Reinforcing the Bridge Out of Poverty: An Arkansas EITC

Tax day would certainly be a little happier for hundreds of thousands of working Arkansans if we had an Earned Income Tax Credit (EITC).

President Reagan called EITCs “the best anti-poverty, the best pro-family, the best job creation measure to come out of Congress.”

An Arkansas EITC would supplement the wildly successful federal version which helps working families across the nation make ends meet with credits at tax time. The credits are usually spent on catching up on bills, furthering education, or providing essentials for kids. A state EITC would be a powerful new anti-poverty and tax fairness tool in Arkansas, a tool that has proven to be incredibly successful in other states.

But don’t thousands of Arkansans already claim an EITC every year? That is true, but they are
only claiming the federal version. There is no state-level EITC in Arkansas. If the federal EITC
is a well-worn bridge out of poverty, a state EITC is a reinforcing beam. Most states (26 plus the District of Columbia) are putting in those reinforcing beams because they know how important and effective that bridge out of poverty is for millions of Americans.

You have to earn money to get an EITC, and it is designed to increase up to a certain income level, and then taper off when taxpayers achieve a more livable income range. Here are some of the ways a state-level EITC can be a turning point in the lives of working families:

  • EITCs help people get and keep jobs. Individuals have to work to receive an EITC, and for the lowest income families, the credit increases with every dollar of earned income. That aspect encourages people to work and helps them move up the income ladder. Promoting work also lowers the need for social safety net programs.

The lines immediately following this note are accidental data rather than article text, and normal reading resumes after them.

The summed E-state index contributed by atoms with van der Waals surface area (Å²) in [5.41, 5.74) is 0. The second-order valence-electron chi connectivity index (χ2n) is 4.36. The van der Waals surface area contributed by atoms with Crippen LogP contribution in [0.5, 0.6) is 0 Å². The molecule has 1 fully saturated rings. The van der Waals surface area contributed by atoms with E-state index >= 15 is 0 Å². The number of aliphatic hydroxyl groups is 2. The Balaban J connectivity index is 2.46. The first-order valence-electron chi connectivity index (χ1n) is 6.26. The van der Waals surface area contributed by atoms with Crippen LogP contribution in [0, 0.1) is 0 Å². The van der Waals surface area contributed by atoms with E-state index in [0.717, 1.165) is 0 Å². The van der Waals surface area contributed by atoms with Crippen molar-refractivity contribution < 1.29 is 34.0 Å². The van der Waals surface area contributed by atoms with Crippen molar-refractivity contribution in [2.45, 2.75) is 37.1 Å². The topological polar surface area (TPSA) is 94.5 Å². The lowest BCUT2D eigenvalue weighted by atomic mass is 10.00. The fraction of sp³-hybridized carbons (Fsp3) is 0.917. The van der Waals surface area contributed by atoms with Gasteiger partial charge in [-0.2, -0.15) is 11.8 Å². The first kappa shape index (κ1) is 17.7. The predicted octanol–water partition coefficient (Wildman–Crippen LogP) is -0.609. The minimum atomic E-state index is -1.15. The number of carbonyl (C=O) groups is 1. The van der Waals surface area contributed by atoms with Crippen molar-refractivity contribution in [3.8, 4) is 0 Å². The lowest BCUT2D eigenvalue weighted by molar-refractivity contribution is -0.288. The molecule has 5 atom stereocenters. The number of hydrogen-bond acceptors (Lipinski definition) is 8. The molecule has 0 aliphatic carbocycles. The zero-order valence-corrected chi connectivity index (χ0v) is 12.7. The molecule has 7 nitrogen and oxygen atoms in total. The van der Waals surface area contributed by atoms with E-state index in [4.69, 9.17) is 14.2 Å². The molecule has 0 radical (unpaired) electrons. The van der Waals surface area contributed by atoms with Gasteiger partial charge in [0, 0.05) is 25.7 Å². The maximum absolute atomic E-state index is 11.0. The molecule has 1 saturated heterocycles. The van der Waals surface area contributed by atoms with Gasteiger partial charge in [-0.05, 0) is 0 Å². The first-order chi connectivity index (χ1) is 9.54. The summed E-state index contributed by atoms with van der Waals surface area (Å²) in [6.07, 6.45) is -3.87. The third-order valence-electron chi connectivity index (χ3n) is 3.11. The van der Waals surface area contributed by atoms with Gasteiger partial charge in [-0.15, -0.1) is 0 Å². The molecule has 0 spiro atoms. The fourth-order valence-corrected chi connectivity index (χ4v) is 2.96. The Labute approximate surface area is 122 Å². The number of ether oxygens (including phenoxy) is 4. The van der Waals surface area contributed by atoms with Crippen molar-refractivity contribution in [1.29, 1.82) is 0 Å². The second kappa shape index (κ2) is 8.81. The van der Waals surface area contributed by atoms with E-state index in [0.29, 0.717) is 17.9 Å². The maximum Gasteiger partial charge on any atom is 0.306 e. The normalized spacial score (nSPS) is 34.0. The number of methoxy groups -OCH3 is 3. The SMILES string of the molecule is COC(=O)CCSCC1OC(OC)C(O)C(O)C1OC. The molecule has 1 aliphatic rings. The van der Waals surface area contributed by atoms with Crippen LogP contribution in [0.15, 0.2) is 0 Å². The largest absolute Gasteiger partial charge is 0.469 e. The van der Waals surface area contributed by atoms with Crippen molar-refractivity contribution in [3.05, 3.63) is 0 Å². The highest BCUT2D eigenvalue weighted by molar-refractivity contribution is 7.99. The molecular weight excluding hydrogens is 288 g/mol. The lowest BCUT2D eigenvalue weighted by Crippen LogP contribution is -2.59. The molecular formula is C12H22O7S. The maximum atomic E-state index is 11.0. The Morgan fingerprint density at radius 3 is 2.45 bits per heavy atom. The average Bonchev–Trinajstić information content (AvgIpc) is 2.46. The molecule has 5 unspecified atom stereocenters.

• EITCs reduce poverty for good. Increased wages from the “pro-work” aspect of the EITC make it the single most effective program for reducing child poverty because when parents do better, kids do better, too. The EITC is responsible for lifting 6.2 million people out of poverty every year, including 3.2 million kids.
  • EITCs improve outcomes for children across the board. Increases in EITCs have been linked to improved infant and maternal health, better test scores for elementary and middle school students, a better chance at attending college, and higher salaries decades down the road.
  • EITCs improve the local economies where families live. Tax credit refunds are often spent close to home on things families need, like school clothes and supplies. Economists estimate that for every $1 in EITC, there is a $1.5 to $2 impact on the local economy.

Read more about how an Arkansas EITC would change the lives of our residents, plus view county-level data, in our newest report.

Plus, senior policy analyst and report author Ellie Wheeler shows how a state-level EITC could transform lives.

ellie eitc vid